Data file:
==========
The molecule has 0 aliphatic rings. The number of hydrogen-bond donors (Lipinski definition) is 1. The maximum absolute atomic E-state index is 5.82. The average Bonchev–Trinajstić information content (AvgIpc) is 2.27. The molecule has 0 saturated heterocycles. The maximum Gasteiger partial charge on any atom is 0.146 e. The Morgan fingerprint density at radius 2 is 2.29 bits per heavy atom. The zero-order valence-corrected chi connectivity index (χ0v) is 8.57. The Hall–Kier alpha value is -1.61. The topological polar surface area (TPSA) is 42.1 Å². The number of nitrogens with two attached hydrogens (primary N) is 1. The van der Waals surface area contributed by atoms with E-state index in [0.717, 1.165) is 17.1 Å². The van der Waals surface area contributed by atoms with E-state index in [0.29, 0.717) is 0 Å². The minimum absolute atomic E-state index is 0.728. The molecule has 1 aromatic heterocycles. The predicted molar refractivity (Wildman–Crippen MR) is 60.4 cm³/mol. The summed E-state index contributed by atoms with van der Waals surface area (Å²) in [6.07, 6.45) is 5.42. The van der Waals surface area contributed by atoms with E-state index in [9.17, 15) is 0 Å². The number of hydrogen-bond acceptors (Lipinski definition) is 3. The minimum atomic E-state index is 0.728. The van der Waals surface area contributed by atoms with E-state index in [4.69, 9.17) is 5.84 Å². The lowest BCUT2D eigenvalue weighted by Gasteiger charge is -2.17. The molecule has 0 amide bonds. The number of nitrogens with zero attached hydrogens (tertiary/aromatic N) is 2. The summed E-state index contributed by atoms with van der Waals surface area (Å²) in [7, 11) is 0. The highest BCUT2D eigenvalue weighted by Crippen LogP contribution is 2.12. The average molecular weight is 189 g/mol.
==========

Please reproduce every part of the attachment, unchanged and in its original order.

The molecule has 0 aliphatic rings. The number of hydrogen-bond donors (Lipinski definition) is 1. The maximum absolute atomic E-state index is 5.82. The average Bonchev–Trinajstić information content (AvgIpc) is 2.27. The molecule has 0 saturated heterocycles. The maximum Gasteiger partial charge on any atom is 0.146 e. The Morgan fingerprint density at radius 2 is 2.29 bits per heavy atom. The zero-order valence-corrected chi connectivity index (χ0v) is 8.57. The Hall–Kier alpha value is -1.61. The topological polar surface area (TPSA) is 42.1 Å². The number of nitrogens with two attached hydrogens (primary N) is 1. The van der Waals surface area contributed by atoms with E-state index in [0.717, 1.165) is 17.1 Å². The van der Waals surface area contributed by atoms with E-state index in [0.29, 0.717) is 0 Å². The minimum absolute atomic E-state index is 0.728. The molecule has 1 aromatic heterocycles. The predicted molar refractivity (Wildman–Crippen MR) is 60.4 cm³/mol. The summed E-state index contributed by atoms with van der Waals surface area (Å²) in [6.07, 6.45) is 5.42. The van der Waals surface area contributed by atoms with E-state index in [9.17, 15) is 0 Å². The number of hydrogen-bond acceptors (Lipinski definition) is 3. The minimum atomic E-state index is 0.728. The van der Waals surface area contributed by atoms with E-state index in [4.69, 9.17) is 5.84 Å². The lowest BCUT2D eigenvalue weighted by Gasteiger charge is -2.17. The molecule has 0 amide bonds. The number of nitrogens with zero attached hydrogens (tertiary/aromatic N) is 2. The summed E-state index contributed by atoms with van der Waals surface area (Å²) in [7, 11) is 0. The highest BCUT2D eigenvalue weighted by Crippen LogP contribution is 2.12. The average molecular weight is 189 g/mol.